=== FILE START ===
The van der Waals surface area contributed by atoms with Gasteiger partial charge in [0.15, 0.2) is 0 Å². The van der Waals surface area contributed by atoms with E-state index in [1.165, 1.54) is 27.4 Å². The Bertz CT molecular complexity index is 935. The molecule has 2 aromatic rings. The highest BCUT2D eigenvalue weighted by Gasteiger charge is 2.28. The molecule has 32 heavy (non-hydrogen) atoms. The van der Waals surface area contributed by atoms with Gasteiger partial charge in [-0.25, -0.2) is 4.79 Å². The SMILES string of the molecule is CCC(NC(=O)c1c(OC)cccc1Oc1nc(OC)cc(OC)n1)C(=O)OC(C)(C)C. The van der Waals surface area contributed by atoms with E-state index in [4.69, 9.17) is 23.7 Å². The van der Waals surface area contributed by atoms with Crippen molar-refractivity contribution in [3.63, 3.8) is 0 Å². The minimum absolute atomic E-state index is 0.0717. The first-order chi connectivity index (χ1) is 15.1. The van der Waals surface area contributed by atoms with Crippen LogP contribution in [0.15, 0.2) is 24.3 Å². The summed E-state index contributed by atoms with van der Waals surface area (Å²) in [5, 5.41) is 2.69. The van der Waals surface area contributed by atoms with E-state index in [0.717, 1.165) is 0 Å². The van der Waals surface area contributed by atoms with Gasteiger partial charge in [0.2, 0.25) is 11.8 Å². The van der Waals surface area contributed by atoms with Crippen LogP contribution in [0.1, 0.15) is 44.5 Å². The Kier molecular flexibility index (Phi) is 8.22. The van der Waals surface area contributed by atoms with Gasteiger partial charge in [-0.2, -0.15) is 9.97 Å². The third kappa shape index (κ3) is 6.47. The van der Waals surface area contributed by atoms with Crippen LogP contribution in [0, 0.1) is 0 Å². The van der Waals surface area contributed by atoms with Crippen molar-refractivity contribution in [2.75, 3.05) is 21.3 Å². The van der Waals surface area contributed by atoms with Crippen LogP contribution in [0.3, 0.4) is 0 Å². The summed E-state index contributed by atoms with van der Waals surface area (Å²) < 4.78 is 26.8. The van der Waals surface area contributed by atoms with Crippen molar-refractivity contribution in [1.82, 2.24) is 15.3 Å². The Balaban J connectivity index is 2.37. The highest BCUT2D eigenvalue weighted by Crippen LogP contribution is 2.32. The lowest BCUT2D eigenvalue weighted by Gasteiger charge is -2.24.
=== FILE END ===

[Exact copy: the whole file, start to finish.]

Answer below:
The van der Waals surface area contributed by atoms with Gasteiger partial charge in [0.15, 0.2) is 0 Å². The van der Waals surface area contributed by atoms with E-state index in [1.165, 1.54) is 27.4 Å². The Bertz CT molecular complexity index is 935. The molecule has 2 aromatic rings. The highest BCUT2D eigenvalue weighted by Gasteiger charge is 2.28. The molecule has 32 heavy (non-hydrogen) atoms. The van der Waals surface area contributed by atoms with Gasteiger partial charge in [-0.25, -0.2) is 4.79 Å². The SMILES string of the molecule is CCC(NC(=O)c1c(OC)cccc1Oc1nc(OC)cc(OC)n1)C(=O)OC(C)(C)C. The van der Waals surface area contributed by atoms with E-state index in [4.69, 9.17) is 23.7 Å². The van der Waals surface area contributed by atoms with Crippen molar-refractivity contribution in [3.63, 3.8) is 0 Å². The minimum absolute atomic E-state index is 0.0717. The first-order chi connectivity index (χ1) is 15.1. The van der Waals surface area contributed by atoms with Crippen LogP contribution in [0.15, 0.2) is 24.3 Å². The summed E-state index contributed by atoms with van der Waals surface area (Å²) in [5, 5.41) is 2.69. The van der Waals surface area contributed by atoms with E-state index in [0.717, 1.165) is 0 Å². The van der Waals surface area contributed by atoms with Gasteiger partial charge in [0.2, 0.25) is 11.8 Å². The van der Waals surface area contributed by atoms with Crippen LogP contribution in [0.1, 0.15) is 44.5 Å². The Kier molecular flexibility index (Phi) is 8.22. The van der Waals surface area contributed by atoms with Gasteiger partial charge in [-0.2, -0.15) is 9.97 Å². The third kappa shape index (κ3) is 6.47. The van der Waals surface area contributed by atoms with Crippen LogP contribution in [0, 0.1) is 0 Å². The van der Waals surface area contributed by atoms with Crippen molar-refractivity contribution in [2.75, 3.05) is 21.3 Å². The van der Waals surface area contributed by atoms with Crippen LogP contribution in [0.3, 0.4) is 0 Å². The summed E-state index contributed by atoms with van der Waals surface area (Å²) < 4.78 is 26.8. The van der Waals surface area contributed by atoms with Crippen molar-refractivity contribution in [1.82, 2.24) is 15.3 Å². The Balaban J connectivity index is 2.37. The highest BCUT2D eigenvalue weighted by Crippen LogP contribution is 2.32. The lowest BCUT2D eigenvalue weighted by Gasteiger charge is -2.24.